Realizing the impact my work had on others was not the only thing I gained from on-the-job experience. I also approach the programming side of problems in a new way. In school, assignments and projects usually have a fixed set of requirements. As long as you fulfill the requirements that were laid out in the beginning, you’re good to go. On the job, that’s not usually how it works. Requirements can often be very dynamic, changing significantly every few days. This makes work challenging, but I learned that it’s much more manageable if I develop my projects in such a way that they can be easily and frequently demonstrated to my supervisors, and I also architect my projects in such a way that they can be easily changed or extended. I make it a goal to quickly demonstrate a prototype of my project every two or three days. By rapidly prototyping my project to others, it’s much easier to gain frequent feedback throughout the development process. This allows me to immediately pinpoint which aspects are good and which aspects should be changed, enabling me to narrow down the requirements. Near the beginning of a project, it can be very useful to build the user interface before building much of the backend code as well, since the interface is often much easier to write and can garner much more feedback at a glance. Finally, the last major point I consider when developing a project is whether it’s meant to be a temporary solution to a problem or a permanent one. Personally, I find it easy to get swept up in my work and try to make every last bit of it perfect, but not all projects are meant to be used forever. If my project is something that the whole team will use for a couple of years or more, I put in the extra effort to make it as efficient and well-documented as possible. On the other hand, if it’s a temporary tool that is only needed for a week, then it might not be a good idea to spend a lot of time polishing it for a very short-term gain. In the end, there is no fixed strategy for every project.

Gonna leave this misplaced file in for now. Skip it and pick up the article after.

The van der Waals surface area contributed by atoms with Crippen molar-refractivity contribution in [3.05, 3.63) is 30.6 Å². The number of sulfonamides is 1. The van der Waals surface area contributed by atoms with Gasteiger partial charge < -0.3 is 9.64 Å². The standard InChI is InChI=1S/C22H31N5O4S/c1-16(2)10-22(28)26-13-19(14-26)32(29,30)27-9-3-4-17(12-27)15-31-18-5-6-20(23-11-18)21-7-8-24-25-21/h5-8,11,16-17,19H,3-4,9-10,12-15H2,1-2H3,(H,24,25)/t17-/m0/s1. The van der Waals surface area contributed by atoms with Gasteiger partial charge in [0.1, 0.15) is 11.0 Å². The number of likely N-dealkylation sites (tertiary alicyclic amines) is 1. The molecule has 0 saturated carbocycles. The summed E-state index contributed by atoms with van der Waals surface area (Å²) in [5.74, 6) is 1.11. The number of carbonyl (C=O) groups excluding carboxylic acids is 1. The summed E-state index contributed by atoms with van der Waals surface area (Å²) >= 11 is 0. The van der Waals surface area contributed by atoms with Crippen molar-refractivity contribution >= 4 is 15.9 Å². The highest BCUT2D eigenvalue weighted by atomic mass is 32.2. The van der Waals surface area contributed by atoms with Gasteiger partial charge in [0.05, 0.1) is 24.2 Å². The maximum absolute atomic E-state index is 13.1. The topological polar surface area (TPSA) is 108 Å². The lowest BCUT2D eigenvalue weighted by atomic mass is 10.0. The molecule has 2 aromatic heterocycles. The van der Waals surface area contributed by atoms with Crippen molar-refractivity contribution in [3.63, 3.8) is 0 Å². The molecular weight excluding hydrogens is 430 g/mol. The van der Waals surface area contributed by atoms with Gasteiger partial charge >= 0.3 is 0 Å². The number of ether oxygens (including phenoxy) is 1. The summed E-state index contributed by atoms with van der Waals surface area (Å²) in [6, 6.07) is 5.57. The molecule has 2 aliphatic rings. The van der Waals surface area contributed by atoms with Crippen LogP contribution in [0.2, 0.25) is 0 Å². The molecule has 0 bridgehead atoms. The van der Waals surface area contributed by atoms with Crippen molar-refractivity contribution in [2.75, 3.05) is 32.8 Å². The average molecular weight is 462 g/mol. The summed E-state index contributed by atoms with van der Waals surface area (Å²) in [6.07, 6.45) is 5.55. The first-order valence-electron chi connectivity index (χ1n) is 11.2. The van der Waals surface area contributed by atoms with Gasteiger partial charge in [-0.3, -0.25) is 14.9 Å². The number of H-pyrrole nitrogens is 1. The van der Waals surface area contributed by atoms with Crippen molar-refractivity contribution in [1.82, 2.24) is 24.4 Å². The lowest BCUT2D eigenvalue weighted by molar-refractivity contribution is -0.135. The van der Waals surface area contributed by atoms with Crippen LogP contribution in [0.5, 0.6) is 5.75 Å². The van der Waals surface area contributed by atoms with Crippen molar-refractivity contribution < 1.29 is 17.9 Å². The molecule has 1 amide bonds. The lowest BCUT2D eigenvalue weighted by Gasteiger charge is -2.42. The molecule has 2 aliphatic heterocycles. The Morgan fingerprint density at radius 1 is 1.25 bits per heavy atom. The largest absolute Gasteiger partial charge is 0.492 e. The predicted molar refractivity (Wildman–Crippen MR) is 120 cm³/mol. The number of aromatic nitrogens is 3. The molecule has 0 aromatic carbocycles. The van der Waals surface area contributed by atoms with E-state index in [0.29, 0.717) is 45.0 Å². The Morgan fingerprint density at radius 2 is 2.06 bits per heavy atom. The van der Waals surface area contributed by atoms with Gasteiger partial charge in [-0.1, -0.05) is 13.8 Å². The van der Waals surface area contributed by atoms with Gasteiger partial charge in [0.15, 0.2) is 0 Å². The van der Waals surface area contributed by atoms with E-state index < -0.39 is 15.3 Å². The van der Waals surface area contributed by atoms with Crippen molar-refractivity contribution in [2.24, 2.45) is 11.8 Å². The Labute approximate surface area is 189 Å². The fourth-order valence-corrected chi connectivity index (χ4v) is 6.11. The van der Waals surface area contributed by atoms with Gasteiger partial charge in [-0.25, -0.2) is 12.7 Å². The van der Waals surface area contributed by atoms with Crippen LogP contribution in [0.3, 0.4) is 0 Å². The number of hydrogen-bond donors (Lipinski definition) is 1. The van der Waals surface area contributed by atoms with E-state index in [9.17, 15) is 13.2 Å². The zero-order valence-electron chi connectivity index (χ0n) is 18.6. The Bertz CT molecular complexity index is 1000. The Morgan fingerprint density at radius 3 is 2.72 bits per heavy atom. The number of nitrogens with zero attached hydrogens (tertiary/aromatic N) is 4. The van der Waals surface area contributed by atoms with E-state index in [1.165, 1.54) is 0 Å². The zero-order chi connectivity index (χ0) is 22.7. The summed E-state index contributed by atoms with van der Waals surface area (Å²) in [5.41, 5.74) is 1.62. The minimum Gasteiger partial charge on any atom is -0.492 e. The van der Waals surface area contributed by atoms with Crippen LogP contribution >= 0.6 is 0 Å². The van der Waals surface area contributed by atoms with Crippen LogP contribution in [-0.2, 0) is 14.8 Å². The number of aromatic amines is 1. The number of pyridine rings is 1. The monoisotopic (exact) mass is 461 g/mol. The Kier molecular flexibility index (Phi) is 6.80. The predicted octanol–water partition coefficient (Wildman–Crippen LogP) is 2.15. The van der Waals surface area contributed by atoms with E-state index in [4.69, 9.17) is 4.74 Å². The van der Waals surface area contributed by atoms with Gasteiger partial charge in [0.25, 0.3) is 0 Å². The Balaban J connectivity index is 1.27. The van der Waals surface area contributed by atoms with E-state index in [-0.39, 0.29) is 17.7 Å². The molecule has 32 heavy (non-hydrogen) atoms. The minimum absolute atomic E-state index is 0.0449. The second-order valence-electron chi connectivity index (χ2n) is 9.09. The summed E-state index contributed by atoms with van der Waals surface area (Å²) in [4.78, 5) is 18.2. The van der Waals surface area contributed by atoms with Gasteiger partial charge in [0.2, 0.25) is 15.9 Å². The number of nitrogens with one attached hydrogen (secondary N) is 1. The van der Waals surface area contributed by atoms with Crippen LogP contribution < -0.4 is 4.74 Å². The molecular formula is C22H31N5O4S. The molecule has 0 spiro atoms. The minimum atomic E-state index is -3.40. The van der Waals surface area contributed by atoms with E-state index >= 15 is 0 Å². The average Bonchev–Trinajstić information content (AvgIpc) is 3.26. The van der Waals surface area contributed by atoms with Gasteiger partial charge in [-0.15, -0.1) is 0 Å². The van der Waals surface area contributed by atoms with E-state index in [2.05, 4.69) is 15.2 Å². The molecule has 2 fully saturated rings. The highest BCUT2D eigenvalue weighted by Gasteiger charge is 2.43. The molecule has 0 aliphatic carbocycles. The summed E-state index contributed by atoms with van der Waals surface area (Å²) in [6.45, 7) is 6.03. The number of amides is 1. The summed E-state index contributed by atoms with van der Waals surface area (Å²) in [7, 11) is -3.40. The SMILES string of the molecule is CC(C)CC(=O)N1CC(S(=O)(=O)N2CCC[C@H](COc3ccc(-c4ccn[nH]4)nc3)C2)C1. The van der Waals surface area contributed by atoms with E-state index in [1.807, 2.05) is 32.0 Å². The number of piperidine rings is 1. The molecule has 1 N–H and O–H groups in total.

The main thing I hope you take away from this section is that it is important to consider the context of all of your work. Ask yourself: What is the cost of creating the project? Who will be using your project? How long will they be using it for? What are the benefits they gain from it, and what are the benefits you gain from creating it? Given the new skills you gained from completing a project, always consider what else you can now create that you were not able to create before. Knowing the impact of your actions and how you benefit from new experience will enable you to advertise the value you have provided to those you work with, enhancing your future interviews and improving your career.

Read Dylan's fourth article on "Finding the Right Job".

Lead Image from Wikipedia.

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Posted on October 15, 2014